IN THE PBS documentary series The Black Church: This Is Our Story, This Is Our Song, scholar Henry Louis Gates, Jr. shows how African Americans introduced new rhythms, music, and dance to Christianity from the days of slavery to the present. African American spirituals and the ring shout, a type of religious dance, provided some enslaved people with hope and perseverance.
While the Black Church enlivened Christian worship, there is an even older story of Christian dance that I tell in my 2021 book, Ringleaders of Redemption: How Medieval Dance Became Sacred.
Evidence from the ninth through 15th centuries in Western Europe suggests that Europeans not only tolerated dance, but incorporated it into religious thought and practice.
The tradition of Christian dance did not happen overnight. For the first five centuries of Christianity, the church opposed dancing. According to church leaders and early theologians such as Tertullian and Saint Augustine, dance incited idolatry, lust, and damnation.
Moreover, early Christians were more likely hostile to dance because it reminded them of their pagan counterparts in the Roman Empire, as Augustine’s book The City of God made clear. For example, Augustine wrote: “the worshippers and admirers of these (pagan) gods delight in imitating their scandalous iniquities… Let there be heard everywhere the rustling of dancers, the loud, immodest laughter of the theater; let a succession of the most cruel and the most voluptuous pleasures maintain a perpetual excitement.”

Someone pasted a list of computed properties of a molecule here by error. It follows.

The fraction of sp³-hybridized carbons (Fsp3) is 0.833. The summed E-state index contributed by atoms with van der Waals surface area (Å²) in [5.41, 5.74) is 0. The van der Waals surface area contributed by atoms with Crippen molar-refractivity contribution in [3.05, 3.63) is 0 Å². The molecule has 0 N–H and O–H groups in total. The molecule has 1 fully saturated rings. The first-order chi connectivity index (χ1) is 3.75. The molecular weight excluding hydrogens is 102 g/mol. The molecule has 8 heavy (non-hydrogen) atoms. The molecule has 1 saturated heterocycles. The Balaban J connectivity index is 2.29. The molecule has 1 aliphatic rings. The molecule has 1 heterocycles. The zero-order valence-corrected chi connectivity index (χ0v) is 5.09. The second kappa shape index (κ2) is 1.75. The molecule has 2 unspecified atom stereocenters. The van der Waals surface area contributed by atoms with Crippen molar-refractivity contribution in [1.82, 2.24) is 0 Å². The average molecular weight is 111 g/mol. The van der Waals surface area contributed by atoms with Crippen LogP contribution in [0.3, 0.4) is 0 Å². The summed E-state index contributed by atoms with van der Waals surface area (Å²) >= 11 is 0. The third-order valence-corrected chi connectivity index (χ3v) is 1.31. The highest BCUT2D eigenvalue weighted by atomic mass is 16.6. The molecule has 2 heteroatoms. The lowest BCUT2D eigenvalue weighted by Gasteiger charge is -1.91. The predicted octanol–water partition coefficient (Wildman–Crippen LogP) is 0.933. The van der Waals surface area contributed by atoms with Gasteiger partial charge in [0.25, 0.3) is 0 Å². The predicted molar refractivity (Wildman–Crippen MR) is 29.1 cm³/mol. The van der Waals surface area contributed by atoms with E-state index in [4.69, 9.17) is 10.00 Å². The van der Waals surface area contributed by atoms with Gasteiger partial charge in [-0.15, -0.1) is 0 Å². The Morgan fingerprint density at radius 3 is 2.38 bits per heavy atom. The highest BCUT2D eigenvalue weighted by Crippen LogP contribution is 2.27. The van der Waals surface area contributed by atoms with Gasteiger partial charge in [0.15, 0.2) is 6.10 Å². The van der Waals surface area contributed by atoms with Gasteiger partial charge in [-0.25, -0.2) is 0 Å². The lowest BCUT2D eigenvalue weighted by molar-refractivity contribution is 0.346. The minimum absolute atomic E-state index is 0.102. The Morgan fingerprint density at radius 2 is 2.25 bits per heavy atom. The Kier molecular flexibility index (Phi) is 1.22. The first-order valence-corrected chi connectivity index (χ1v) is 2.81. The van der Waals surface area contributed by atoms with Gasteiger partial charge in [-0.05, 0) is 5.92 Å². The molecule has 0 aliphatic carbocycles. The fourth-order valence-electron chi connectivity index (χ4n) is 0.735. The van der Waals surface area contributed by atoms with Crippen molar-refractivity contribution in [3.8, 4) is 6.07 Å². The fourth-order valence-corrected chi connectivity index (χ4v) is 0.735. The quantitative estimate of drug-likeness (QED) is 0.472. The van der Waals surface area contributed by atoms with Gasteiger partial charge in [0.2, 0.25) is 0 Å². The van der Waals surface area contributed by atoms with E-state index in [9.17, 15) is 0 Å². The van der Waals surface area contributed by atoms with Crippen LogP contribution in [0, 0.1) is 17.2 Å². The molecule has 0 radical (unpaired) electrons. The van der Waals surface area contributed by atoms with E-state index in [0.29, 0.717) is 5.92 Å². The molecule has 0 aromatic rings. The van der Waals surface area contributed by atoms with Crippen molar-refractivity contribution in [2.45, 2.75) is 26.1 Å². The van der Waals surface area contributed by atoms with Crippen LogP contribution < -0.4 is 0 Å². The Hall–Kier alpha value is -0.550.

Indeed, dance was an important part of cultural and civic life in Greco-Roman antiquity. Christians, however, needed to distinguish themselves from pagans and set an example of pious behavior.
Much to the annoyance of medieval clergy, some Christians would even skip Mass for the theater or gladiatorial games, which formed a larger part of ancient dance and entertainment culture.
Despite centuries of dance prohibitions that came from church councils, ancient and medieval Christians would not stop dancing. Ritual manuals of the 13th century and beyond reveal how church authorities turned dance to the service of Christendom.
Within the spaces of churches, cathedrals, and shrines, dance could help generate collective worship. For example, following healing miracles that saints supposedly enacted, community members would erupt into song and dance. From the church’s point of view, such pious performances could actually enhance orthodoxy. In other words, dance could work in the service of conversion and rituals.
By the 12th century, Christian theologians would look to the Bible to obtain evidence that dance was permitted. For example, in Exodus 15:20, Miriam, the sister of Moses, dances with other Israelite women to praise God. For medieval Christians, Miriam’s dancing signified Christian worship and rituals.
Additional biblical evidence for sacred dance came from King David, an Old Testament monarch. The Bible contains a scene in which David humbles himself before his subjects by dancing for the Lord.
According to the Latin Bible, David danced while he was naked. Medieval commentators interpreted this dance as a Christian expression of humility.
In a 13th-century manuscript called the Bible Moralisée, or The Moralized Bible, the dance of David, according to the author, “signifies Jesus Christ who celebrated Holy Church and celebrated the poor and the simple and showed great humility.”
Moreover, as I discovered in my archival research, an image from a 14th-century biblical picture book of sorts, juxtaposes the dance of David with the Crucifixion of Christ.